There were in fact several plantations owned by members of the Tynes family in several counties of Virginia and North Carolina, but the most important one is the one pictured here. This is the land owned by Robert Tynes (who died in 1794) and his wife, née Mary Joyner. Robert inherited the land from his father, Timothy Tynes (died 1752), and built the home that still stands. Robert was a very successful planter and merchant; his name occurs frequently in the court and church records of the last half of the eighteenth century. When he died, he left the plantation to his only surviving son, Timothy.
Timothy Tynes ran the plantation until his death in 1802. He was a bachelor. At his death he had 81 slaves; in his will he freed every one of them, much to the consternation of his white family, and gave them most of his extensive land holdings. The freed slaves are the ancestors of most of the black Tynes families of Virginia.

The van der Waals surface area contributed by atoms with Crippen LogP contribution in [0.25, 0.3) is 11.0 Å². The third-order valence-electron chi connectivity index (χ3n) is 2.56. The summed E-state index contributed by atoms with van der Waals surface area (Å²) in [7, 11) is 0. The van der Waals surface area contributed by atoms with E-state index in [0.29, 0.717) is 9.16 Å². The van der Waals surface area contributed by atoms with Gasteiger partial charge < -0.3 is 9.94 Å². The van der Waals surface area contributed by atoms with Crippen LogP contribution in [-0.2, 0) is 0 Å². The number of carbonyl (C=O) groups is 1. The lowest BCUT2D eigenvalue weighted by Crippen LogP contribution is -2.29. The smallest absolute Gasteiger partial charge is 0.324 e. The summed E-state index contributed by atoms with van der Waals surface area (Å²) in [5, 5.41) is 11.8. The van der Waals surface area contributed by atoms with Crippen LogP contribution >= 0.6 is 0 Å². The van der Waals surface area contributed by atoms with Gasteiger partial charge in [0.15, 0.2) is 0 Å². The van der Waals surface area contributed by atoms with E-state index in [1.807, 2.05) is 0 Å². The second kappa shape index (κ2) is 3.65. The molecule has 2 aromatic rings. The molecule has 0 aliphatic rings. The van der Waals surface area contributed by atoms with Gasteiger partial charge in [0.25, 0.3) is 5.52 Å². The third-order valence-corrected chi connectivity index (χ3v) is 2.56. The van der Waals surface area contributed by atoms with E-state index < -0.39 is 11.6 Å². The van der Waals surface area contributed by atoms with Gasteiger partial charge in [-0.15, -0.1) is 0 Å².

One of the few parcels of land that Timothy gave to members of his white family was the Tynes homestead. This went to his nephew, David Tynes. However, David was not a businessman like his great-uncle Robert. Without the large plantation and the slaves to work it, David could not afford to keep the home up. He sold it in 1818, and moved his family to Tennessee.
The Tynes plantation home is located in Isle of Wight County, Virginia, just west of the town of Smithfield. The following photographs were taken by Hope Stanley (whose husband Charles is a descendant of Robert and Mary Tynes) in February 2000, at a time when the home was for sale and visitors allowed.
Please send any comments to Mark James at firstname.lastname@example.org.
This page was last updated on 28 March 2001.
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